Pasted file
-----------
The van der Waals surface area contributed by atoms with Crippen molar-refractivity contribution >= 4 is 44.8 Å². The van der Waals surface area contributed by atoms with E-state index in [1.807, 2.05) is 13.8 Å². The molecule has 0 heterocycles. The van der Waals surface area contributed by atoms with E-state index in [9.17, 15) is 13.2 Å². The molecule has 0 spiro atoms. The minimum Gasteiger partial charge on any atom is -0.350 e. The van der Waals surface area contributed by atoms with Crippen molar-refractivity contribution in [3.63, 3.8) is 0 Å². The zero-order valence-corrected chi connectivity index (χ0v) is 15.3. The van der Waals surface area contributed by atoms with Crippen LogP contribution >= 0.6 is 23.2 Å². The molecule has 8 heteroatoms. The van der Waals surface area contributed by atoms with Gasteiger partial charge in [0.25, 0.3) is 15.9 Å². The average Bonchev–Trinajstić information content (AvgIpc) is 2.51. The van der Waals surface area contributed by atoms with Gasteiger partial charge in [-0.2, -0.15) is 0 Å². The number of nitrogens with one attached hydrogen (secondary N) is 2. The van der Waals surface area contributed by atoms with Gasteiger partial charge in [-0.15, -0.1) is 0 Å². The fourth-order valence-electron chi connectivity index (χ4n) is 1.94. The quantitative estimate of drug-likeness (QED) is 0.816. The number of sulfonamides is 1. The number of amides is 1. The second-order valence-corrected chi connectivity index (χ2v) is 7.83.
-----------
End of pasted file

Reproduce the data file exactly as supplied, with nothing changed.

The van der Waals surface area contributed by atoms with Crippen molar-refractivity contribution >= 4 is 44.8 Å². The van der Waals surface area contributed by atoms with E-state index in [1.807, 2.05) is 13.8 Å². The molecule has 0 heterocycles. The van der Waals surface area contributed by atoms with E-state index in [9.17, 15) is 13.2 Å². The molecule has 0 spiro atoms. The minimum Gasteiger partial charge on any atom is -0.350 e. The van der Waals surface area contributed by atoms with Crippen molar-refractivity contribution in [3.63, 3.8) is 0 Å². The zero-order valence-corrected chi connectivity index (χ0v) is 15.3. The van der Waals surface area contributed by atoms with Crippen LogP contribution >= 0.6 is 23.2 Å². The molecule has 8 heteroatoms. The van der Waals surface area contributed by atoms with Gasteiger partial charge in [0.25, 0.3) is 15.9 Å². The average Bonchev–Trinajstić information content (AvgIpc) is 2.51. The van der Waals surface area contributed by atoms with Gasteiger partial charge in [-0.2, -0.15) is 0 Å². The number of nitrogens with one attached hydrogen (secondary N) is 2. The van der Waals surface area contributed by atoms with Gasteiger partial charge in [-0.15, -0.1) is 0 Å². The fourth-order valence-electron chi connectivity index (χ4n) is 1.94. The quantitative estimate of drug-likeness (QED) is 0.816. The number of sulfonamides is 1. The number of amides is 1. The second-order valence-corrected chi connectivity index (χ2v) is 7.83.